Labrador Puppy Beds and Bedding: Tips and Advice for Keeping Your Puppy Cosy
1) Make sure your puppy’s crate is big enough for him or her.
A good rule of thumb is if you could fit into it, then it will do the job. If not, try a bigger one! (If you are unsure of how much space your pup needs, please refer to our guide to choosing the right dog bed).
2) You can use a dog bed that is already made for puppies, but make sure it is washable.
Most of them are not. Washable means they have been treated with detergent and water so they don’t smell bad when washed. They must be able to dry themselves out properly too!
3) There are many different types of dog beds available online.
Some are made from cotton, some from wool, some are made of plastic and others. So choose wisely.
4) Choose a brand name dog bed that has been tested and approved by the American Kennel Club (AKC).
AKC is an organization which tests all new breeds before they go on sale in stores. The company testing the product must submit their results to the AKC for approval. The quality of these products depends on whether they pass or fail this test.
The best dog beds you can find are the ones that have been tested and approved by the American Kennel Club.
5) Do not cut corners when buying a good quality dog bed.
By buying a cheap brand, even if it is washable, your dog is going to be more likely to get an infection from their skin, become allergic or even get fleas.
6) Do not feed your dog before putting them to bed!
It is important that you wait at least 2 hours after they last ate before putting them to bed. If their bed is struggling to stay up because your dog is eating too much then there are ways you can limit how much they eat during the day. Some dogs will also vomit if they eat too much so you might want to keep an eye on this as well.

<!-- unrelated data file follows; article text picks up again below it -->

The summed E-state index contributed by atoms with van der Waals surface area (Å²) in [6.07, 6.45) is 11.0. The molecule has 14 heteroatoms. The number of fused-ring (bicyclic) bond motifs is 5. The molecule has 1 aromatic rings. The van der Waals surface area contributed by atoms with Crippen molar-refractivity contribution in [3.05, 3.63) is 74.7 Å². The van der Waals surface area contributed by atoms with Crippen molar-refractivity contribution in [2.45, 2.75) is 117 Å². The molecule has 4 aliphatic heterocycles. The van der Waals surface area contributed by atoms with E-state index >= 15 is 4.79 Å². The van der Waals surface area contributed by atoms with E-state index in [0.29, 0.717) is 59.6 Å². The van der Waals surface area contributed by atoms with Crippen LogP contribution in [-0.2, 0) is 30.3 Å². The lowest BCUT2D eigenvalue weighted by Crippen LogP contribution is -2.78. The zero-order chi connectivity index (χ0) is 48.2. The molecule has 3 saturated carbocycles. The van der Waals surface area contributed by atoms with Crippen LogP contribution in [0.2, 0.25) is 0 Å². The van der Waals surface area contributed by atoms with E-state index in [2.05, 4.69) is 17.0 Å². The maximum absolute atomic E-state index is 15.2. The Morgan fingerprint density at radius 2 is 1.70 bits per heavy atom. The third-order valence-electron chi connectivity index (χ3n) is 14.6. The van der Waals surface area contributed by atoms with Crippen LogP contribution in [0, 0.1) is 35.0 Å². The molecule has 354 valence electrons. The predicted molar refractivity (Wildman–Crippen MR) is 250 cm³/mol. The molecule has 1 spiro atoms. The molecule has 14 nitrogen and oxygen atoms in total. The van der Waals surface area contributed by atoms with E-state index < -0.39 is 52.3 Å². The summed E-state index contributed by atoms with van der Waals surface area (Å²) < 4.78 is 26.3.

So there you have it folks! The basics to choosing the correct type of bed for your own pet.
Looking for a new bed for your pooch?
Check out this page for some of the best dog beds available online!
Labrador puppy beds and bedding are an important decision in ensuring that your pet has the comfortable night’s sleep they need to grow and develop into strong, healthy dogs. It is also a good idea to choose a bed that is easy to clean and hard wearing so that it lasts as long as possible.
By following the advice in this guide, you will find a bed to suit both you and your pet.
We hope you found this guide useful and that you can use this information the next time you go looking for a new bed for your furry friend!
How to Choose the Best Dog Crate
A dog crate doesn’t have to be some scary, prison-like contraption that sits in the basement and is only used when you leave the house. Dognests use them in training because they know how valuable and beneficial a crate can be to a dog’s life. They’re just like little dogs’ playpens.
So, if you’re going to get a crate for your dog, remember it doesn’t have to be some big, bad cage. There are crate covers, pads and liners that can make the crate more comforting and homey for your pet. You can even take away (or at least reduce) the correctional aspect of the crate altogether.